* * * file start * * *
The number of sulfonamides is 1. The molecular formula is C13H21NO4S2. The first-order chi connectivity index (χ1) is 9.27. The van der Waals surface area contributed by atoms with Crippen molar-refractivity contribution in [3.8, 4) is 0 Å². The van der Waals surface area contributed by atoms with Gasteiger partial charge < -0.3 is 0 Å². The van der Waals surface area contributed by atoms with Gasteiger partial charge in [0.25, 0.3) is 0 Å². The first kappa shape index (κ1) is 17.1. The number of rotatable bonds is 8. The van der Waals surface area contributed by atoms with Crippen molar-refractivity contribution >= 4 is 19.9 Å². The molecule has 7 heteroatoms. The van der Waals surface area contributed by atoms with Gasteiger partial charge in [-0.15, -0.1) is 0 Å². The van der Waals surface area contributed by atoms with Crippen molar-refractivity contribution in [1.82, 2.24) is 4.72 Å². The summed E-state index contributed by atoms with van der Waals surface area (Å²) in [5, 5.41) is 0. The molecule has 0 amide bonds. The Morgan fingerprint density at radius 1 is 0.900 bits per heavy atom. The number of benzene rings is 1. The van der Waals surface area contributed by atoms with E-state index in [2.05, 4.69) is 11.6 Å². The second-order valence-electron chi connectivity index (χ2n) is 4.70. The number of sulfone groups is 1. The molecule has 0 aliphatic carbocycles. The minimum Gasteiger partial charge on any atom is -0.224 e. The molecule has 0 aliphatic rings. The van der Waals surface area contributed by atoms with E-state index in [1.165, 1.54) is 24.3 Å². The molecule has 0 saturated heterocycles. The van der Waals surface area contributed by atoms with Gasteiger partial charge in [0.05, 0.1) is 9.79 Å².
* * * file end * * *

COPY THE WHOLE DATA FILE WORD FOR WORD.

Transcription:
The number of sulfonamides is 1. The molecular formula is C13H21NO4S2. The first-order chi connectivity index (χ1) is 9.27. The van der Waals surface area contributed by atoms with Crippen molar-refractivity contribution in [3.8, 4) is 0 Å². The van der Waals surface area contributed by atoms with Gasteiger partial charge < -0.3 is 0 Å². The van der Waals surface area contributed by atoms with Gasteiger partial charge in [0.25, 0.3) is 0 Å². The first kappa shape index (κ1) is 17.1. The number of rotatable bonds is 8. The van der Waals surface area contributed by atoms with Crippen molar-refractivity contribution >= 4 is 19.9 Å². The molecule has 7 heteroatoms. The van der Waals surface area contributed by atoms with Gasteiger partial charge in [-0.15, -0.1) is 0 Å². The van der Waals surface area contributed by atoms with Crippen molar-refractivity contribution in [1.82, 2.24) is 4.72 Å². The summed E-state index contributed by atoms with van der Waals surface area (Å²) in [5, 5.41) is 0. The molecule has 0 amide bonds. The Morgan fingerprint density at radius 1 is 0.900 bits per heavy atom. The number of benzene rings is 1. The van der Waals surface area contributed by atoms with E-state index in [2.05, 4.69) is 11.6 Å². The second-order valence-electron chi connectivity index (χ2n) is 4.70. The number of sulfone groups is 1. The molecule has 0 aliphatic carbocycles. The minimum Gasteiger partial charge on any atom is -0.224 e. The molecule has 0 aliphatic rings. The van der Waals surface area contributed by atoms with E-state index in [1.165, 1.54) is 24.3 Å². The molecule has 0 saturated heterocycles. The van der Waals surface area contributed by atoms with Gasteiger partial charge in [0.05, 0.1) is 9.79 Å².